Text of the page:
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    • I like almost all of that, but I think you went off course here:
      Integrity is simply a failure to lie.
      I don’t believe that’s true.

      The way it was explained to me was in terms of “honesty” and “truthfulness.”

      The little girl asks the little boy if he has three pennies. The little boy looks in his pocket, and sees he has seven pennies; so he says, “No.”
      That’s truthfulness.
      The little girl asks the little boy if he has three pennies. The little boy looks in his pocket, and sees he has seven pennies; so he says, “Yes, I do. In fact, I have seven.”
      That’s honesty.

      I think Integrity proper is more about being entirely forthcoming than mere truthfulness.

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      • Strictly speaking, saying you do not have three pennies when you in fact have seven pennies is plainly false. If that’s truthful, it would seem to be a synonym of “misleading.” In a court of law, one can’t be faulted for being truthful but unforthcoming, since doing otherwise is just doing the opposing counsel’s work for him. In real life, this is just another way to deceive others.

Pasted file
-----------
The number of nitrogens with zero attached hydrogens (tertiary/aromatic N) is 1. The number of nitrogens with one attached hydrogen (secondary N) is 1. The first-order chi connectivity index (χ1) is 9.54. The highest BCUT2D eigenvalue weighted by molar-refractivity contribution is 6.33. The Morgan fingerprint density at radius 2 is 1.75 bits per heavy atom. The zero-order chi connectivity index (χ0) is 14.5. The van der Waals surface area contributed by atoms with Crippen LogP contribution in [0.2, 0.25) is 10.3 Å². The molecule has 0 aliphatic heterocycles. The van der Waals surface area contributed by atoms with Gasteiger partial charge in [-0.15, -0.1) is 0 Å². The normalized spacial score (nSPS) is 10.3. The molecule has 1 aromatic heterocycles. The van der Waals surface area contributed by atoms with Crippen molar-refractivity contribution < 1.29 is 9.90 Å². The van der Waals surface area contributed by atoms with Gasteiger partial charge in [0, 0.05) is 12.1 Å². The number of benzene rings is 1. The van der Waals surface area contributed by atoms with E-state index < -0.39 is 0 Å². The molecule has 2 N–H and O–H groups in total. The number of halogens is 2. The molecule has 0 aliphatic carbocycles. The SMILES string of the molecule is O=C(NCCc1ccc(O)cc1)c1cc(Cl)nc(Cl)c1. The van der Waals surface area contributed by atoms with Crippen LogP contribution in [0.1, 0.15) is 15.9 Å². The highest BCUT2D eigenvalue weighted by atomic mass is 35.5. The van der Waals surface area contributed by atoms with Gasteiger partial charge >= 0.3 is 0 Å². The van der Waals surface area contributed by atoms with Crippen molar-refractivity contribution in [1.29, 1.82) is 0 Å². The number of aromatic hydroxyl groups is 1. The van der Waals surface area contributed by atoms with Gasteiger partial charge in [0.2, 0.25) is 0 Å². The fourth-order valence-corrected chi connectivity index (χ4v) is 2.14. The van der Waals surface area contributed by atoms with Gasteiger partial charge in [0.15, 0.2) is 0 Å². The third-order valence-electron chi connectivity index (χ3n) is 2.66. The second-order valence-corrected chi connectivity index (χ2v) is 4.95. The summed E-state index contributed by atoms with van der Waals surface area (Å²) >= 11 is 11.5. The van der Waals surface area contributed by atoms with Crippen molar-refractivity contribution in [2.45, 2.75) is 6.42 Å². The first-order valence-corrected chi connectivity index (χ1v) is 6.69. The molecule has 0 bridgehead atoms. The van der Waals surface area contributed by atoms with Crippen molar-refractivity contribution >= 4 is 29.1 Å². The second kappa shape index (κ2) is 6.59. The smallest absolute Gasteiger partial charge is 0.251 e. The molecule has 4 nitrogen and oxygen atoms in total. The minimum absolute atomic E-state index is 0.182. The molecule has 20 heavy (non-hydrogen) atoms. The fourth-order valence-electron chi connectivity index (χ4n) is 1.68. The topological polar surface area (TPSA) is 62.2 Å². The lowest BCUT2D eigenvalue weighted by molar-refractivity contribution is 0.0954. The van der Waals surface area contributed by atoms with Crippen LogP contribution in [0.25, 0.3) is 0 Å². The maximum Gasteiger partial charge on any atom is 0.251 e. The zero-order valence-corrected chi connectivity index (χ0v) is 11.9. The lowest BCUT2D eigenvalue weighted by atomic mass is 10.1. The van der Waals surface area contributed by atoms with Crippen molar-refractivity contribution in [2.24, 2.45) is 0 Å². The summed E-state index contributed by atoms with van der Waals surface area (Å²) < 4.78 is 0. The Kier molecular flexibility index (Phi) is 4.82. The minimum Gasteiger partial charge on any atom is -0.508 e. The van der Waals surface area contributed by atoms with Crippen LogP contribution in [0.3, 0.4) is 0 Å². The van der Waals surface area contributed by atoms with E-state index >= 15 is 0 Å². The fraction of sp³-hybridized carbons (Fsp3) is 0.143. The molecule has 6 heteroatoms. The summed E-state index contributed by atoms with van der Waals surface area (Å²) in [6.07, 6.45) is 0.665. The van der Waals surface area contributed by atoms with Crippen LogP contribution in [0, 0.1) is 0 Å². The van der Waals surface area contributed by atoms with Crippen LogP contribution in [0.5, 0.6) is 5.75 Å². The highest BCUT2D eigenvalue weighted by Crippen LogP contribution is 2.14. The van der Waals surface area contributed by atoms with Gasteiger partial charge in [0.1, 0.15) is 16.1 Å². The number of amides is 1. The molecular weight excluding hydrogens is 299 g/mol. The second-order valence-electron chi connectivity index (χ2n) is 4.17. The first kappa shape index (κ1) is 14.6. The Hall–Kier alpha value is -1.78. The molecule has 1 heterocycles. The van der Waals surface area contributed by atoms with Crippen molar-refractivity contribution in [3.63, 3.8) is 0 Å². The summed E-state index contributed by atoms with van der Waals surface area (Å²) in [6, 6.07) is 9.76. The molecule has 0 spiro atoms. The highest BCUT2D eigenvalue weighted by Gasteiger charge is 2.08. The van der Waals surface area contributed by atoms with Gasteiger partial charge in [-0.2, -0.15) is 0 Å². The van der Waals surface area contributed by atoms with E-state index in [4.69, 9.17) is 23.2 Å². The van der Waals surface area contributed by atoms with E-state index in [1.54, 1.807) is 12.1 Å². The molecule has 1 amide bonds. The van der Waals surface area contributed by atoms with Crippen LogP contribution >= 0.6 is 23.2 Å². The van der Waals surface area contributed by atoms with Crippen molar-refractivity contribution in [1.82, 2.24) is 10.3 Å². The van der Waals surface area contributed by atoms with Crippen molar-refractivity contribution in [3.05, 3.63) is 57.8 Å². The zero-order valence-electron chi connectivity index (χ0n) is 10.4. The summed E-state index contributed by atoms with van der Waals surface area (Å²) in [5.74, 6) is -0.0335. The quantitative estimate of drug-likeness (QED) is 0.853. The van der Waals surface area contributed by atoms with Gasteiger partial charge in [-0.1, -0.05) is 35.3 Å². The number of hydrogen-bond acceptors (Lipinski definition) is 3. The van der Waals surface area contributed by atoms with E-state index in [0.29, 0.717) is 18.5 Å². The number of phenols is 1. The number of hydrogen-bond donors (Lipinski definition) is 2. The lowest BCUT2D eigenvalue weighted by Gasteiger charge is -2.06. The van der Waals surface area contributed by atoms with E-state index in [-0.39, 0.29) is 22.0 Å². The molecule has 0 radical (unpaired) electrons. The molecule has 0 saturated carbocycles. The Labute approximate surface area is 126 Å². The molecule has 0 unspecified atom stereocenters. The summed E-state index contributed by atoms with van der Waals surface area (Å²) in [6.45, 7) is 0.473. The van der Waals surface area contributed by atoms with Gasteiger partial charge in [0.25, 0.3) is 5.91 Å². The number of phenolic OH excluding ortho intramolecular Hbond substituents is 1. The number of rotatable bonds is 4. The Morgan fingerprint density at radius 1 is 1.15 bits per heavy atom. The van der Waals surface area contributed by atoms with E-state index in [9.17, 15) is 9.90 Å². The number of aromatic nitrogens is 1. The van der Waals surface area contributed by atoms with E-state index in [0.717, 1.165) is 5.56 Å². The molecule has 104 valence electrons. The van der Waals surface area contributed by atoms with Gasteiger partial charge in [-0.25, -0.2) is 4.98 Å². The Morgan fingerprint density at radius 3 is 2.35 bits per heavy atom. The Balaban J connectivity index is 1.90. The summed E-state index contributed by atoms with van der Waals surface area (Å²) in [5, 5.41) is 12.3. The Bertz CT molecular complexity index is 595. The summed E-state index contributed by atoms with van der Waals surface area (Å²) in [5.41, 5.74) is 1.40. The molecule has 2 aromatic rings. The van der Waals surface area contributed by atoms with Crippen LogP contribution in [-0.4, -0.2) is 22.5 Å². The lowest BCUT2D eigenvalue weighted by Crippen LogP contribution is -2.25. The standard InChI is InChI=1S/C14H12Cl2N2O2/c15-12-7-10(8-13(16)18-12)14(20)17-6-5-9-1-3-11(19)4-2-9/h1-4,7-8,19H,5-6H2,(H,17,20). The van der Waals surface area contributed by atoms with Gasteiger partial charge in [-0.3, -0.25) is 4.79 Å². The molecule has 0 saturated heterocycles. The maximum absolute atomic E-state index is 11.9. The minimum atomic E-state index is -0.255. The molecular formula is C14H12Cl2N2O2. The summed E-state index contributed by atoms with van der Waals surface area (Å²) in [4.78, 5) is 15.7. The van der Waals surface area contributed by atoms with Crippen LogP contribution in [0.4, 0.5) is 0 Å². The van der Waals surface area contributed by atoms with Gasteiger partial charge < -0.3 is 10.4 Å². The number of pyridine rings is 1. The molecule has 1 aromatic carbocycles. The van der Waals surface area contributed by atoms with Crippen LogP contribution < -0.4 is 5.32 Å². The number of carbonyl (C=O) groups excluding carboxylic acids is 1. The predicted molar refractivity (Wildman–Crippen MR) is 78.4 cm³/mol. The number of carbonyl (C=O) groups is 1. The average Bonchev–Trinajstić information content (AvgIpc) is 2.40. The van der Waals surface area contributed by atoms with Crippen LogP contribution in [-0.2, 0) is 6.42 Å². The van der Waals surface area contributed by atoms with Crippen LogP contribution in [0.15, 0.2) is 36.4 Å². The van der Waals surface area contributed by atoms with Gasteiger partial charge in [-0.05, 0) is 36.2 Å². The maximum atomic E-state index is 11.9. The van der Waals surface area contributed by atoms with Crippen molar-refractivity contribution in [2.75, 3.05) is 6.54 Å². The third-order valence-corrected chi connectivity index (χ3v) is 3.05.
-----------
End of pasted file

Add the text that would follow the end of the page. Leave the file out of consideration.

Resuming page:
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      • The oath administered in most courts is to tell “the truth, the whole truth, and nothing but the truth.”

        “No, I don’t have three pennies” is the truth as viewed through a deliberately-selected lens, but it not the whole truth since in fact the boy has seven pennies. Under these circumstances, such an answer deceptively suggests that the boy is penniless (or, alternatively, he might be monopennied or dipennied) and therefore it implies something other than the truth.

        Were the penny count to have been a material fact in dispute upon which the boy intended others to rely in forming a legal decision, he would have perjured himself.

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  8. I am going to call BS on this. I understand that Bar Associations want to protect their brand, but let’s be honest and admit that’s what this is. There are so many legal, and technically ethical ways, that a lawyer can rip you off, the last thing that the bar wants is to license someone at whom people might look at with extra scrutiny. People might start putting two and two together.

    And I’m not anti-lawyer. I’m anti the present licensing regime for lawyers. It’s one thing if membership in the bar were some sort of voluntary enhancement, the way that a CFA operates for investment professionals, but it’s not. The bars maintain a legal monopoly on licensing people to practice law, which places on them the burden to use their ability to exclude sparingly and for cases where people are actually not qualified.

    If the Stonecutters want to maintain the right to exclude anyone for any reason to maintain the integrity of their guild, fine, but as long as they are the only ones who retain the legal right to stack one brick on top of the other, they don’t get to do that willy nilly. Or in this case, maybe they do.